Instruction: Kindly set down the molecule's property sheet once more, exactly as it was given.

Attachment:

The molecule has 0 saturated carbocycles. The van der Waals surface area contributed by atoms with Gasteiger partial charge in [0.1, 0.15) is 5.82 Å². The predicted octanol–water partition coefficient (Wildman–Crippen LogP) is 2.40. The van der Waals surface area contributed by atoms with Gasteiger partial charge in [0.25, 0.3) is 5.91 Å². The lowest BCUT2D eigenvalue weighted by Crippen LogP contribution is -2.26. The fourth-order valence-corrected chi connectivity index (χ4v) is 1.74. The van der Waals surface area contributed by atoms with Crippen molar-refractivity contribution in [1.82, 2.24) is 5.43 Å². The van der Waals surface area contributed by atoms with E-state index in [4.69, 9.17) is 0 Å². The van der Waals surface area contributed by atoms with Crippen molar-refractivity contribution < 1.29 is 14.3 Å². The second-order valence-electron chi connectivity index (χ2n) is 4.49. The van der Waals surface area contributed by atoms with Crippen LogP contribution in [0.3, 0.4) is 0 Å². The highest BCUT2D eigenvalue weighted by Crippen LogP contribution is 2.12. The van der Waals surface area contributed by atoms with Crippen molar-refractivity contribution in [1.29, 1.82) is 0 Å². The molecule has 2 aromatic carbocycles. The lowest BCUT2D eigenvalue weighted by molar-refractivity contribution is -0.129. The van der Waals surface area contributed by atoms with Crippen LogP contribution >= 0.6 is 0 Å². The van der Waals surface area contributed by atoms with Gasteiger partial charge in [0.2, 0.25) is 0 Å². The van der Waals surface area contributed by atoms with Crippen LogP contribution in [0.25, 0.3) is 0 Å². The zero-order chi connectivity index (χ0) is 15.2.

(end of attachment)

The molecule has 0 saturated carbocycles. The van der Waals surface area contributed by atoms with Gasteiger partial charge in [0.1, 0.15) is 5.82 Å². The predicted octanol–water partition coefficient (Wildman–Crippen LogP) is 2.40. The van der Waals surface area contributed by atoms with Gasteiger partial charge in [0.25, 0.3) is 5.91 Å². The lowest BCUT2D eigenvalue weighted by Crippen LogP contribution is -2.26. The fourth-order valence-corrected chi connectivity index (χ4v) is 1.74. The van der Waals surface area contributed by atoms with Crippen molar-refractivity contribution in [1.82, 2.24) is 5.43 Å². The van der Waals surface area contributed by atoms with E-state index in [4.69, 9.17) is 0 Å². The van der Waals surface area contributed by atoms with Crippen molar-refractivity contribution < 1.29 is 14.3 Å². The second-order valence-electron chi connectivity index (χ2n) is 4.49. The van der Waals surface area contributed by atoms with Crippen LogP contribution in [0.3, 0.4) is 0 Å². The highest BCUT2D eigenvalue weighted by Crippen LogP contribution is 2.12. The van der Waals surface area contributed by atoms with Crippen molar-refractivity contribution in [1.29, 1.82) is 0 Å². The molecule has 2 aromatic carbocycles. The lowest BCUT2D eigenvalue weighted by molar-refractivity contribution is -0.129. The van der Waals surface area contributed by atoms with Crippen LogP contribution >= 0.6 is 0 Å². The van der Waals surface area contributed by atoms with Gasteiger partial charge in [0.2, 0.25) is 0 Å². The van der Waals surface area contributed by atoms with Crippen LogP contribution in [0.25, 0.3) is 0 Å². The zero-order chi connectivity index (χ0) is 15.2.